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Maybe Scrum isn’t so bad after all?

Introduction

James Simpson


Maybe Scrum isn’t so bad after all?

Posted by James Simpson on .
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Maybe Scrum isn’t so bad after all?

Posted by James Simpson on .

Our team's experience of giving Scrum another chance.

Here at OVO our tech teams can choose their own ways of working. Do we pair program or not? What team meetings do we have? Do we want to work in sprints? It's up to us. Scrum and Kanban are two of the most widely used Agile frameworks, and our team, Supply Points and Meters aka. SPAM, used a hybrid of these two. We took elements of Scrum such as regular stakeholder reviews, retrospectives and estimating work using story points, but didn’t plan work into sprints. We had been reluctant to fully adopt Scrum as several devs on the team had bad experiences with it previously. Software development is a notoriously hard thing to estimate and we had doubts as to whether predicting what we could achieve each iteration would be valuable, or whether it would just add an extra meeting and arbitrary deadlines.

Our ways of working had served us pretty well but we had a lingering feeling that things could be better. It was difficult for our product owner to forecast when we would deliver work and it wasn’t always clear what we were aiming to achieve in the short term. Sure, we were writing code and solving problems, but were they the most important problems to solve at the time? Could we deliver the really important stuff faster?

What did we do about it?

At a retrospective the team decided it was time to try out picking either Scrum or Kanban and doing it ‘properly’. One of our Agile Coaches, Georgie Hopkinson, ran a great introduction session on Scrum explaining the basic framework and we agreed our next steps:

  • We would trial Scrum for 3 months.
  • We would try our best to do it ‘by the book’ - the only thing we’d leave out was shipping software once a sprint - we release multiple times a day.
  • After the 3 months, we would get together and decide whether or not to keep going with it. Having this escape hatch gave us confidence that we wouldn’t be stuck working in a way we didn’t enjoy.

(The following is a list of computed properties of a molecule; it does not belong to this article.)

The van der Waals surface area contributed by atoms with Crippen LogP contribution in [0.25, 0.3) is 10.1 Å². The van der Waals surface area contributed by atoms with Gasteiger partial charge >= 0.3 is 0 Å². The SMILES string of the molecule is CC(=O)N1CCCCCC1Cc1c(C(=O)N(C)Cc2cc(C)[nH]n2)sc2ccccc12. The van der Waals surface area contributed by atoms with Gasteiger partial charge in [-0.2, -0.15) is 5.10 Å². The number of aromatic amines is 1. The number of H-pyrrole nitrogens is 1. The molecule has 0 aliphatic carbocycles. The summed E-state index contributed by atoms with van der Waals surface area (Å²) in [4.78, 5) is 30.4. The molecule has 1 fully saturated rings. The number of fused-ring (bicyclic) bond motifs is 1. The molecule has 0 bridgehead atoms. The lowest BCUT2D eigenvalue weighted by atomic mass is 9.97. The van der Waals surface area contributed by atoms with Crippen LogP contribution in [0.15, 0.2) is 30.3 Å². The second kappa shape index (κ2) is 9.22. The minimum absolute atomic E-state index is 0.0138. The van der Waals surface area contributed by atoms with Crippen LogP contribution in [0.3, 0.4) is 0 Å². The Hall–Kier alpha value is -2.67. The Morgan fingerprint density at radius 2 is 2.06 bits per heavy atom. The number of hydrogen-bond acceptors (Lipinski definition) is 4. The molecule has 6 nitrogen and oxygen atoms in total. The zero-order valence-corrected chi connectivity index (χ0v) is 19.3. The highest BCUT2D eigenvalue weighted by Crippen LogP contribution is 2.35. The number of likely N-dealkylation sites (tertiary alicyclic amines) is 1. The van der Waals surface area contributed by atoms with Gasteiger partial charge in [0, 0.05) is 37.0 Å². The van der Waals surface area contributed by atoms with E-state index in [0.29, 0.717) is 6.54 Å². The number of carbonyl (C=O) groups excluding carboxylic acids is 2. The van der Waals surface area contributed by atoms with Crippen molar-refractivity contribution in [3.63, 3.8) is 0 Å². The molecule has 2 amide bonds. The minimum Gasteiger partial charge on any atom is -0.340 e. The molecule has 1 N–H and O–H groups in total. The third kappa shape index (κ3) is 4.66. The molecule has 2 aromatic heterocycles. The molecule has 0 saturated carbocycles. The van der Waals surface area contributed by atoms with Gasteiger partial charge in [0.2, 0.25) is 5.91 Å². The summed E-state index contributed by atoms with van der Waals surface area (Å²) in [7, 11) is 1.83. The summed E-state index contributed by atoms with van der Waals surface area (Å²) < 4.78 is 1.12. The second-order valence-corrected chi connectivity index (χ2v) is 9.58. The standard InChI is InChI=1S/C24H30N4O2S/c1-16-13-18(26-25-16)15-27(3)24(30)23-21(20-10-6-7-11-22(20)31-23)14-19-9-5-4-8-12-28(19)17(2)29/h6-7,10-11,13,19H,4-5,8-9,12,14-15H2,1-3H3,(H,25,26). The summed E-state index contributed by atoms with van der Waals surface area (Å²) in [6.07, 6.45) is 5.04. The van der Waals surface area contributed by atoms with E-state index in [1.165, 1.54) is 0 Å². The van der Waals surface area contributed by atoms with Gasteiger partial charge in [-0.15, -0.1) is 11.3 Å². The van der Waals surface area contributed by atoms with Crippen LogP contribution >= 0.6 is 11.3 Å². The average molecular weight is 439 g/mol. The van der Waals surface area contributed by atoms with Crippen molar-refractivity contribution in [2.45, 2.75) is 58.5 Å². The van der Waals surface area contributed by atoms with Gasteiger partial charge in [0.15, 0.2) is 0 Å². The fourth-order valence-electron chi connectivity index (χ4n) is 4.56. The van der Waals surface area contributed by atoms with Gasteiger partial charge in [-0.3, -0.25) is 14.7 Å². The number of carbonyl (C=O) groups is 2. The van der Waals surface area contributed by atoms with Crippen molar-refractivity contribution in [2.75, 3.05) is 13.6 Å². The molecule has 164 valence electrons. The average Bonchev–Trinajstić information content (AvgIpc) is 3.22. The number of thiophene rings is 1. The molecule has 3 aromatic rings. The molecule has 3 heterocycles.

What were the results?

Overall, really positive.

What we liked:

Stronger sense of purpose

Since we moved to Scrum what we’re trying to achieve in the short term has been clearer, which has helped our motivation and focus.

Issues are uncovered and therefore easier to solve

Scrum seems to have done a better job of highlighting issues with our process. One issue we used to have was not doing enough planning for upcoming work - sometimes our discipline of refining and prioritising stories slipped a bit, which resulted in us not having many tasks ready to be worked on. Since the move to Scrum if we've not got enough work ready it is made clear by the fact that there would not be enough story points to fill the next sprint, which signals that we need to spend some time on planning and refinement.

Work is prioritised by value, not just what’s available to us

Following on from the previous point, having a bigger pool of stories ready to be worked has meant that we’re more likely to prioritise work based on the value it provides to our customers.

It taught us to consider how the tasks in the sprint can be worked in parallel

Having a boxed off set of stories we've committed to has prompted us to think more carefully about how we can all work on them in parallel, e.g. by pair programming more or splitting up stories. Before Scrum that had a tendency to be hidden as we might have just picked up lower priority items instead, resulting in us taking longer to deliver the most important work.

Bonus improvement: daily stand-ups are more focused

At stand up we now go through the tasks in progress one by one, rather than through the members of the team one by one, which has led to more focus on getting work across the line and much less on justifying what we did yesterday. ‘What can we do today to progress this story?’ has been a more productive prompt than ‘What are you planning to do today?’. This improvement is not really part of Scrum - it doesn't prescribe how you run your stand-up meetings - but I think the change was triggered by us now having clearer short term goals.

What we didn't like:

I have mixed feelings about the usefulness of setting a sprint goal

Sometimes it may not be possible or appropriate for most of the work in a sprint to relate to the same theme, either for technical reasons or because there are other high priority tasks to do as well. This can make picking a sprint goal feel a bit arbitrary and it can end up feeling like we’re just spending time thinking of how to phrase what we’ve already decided. On the other hand having a sprint goal can help the sense of purpose and prevent too many streams of work from conflicting. I think setting sprint goals is something we either need to improve at, or drop.

It’s fairly meeting heavy

In a typical two week sprint we have 2 hours of sprint planning, 2 hours of backlog refinement, a 2 hour retrospective and a 30 minute sprint review. Although the meetings do feel necessary, I’m a developer at heart and prefer to spend my time designing and building.

To sum up

After the 3 months, everyone on the team came to the same conclusion - moving to Scrum had been a positive change for us and we’d like to carry on with it. There’s more than one way to organise a software team and what worked for us may not work for other teams, or even for us in a few months time. Maybe in the future we will feel that we can do away with some of our current practices and achieve the same results with a more lightweight process. But for now, I think the improvements in discipline, value and focus have been well worth it.

James Simpson

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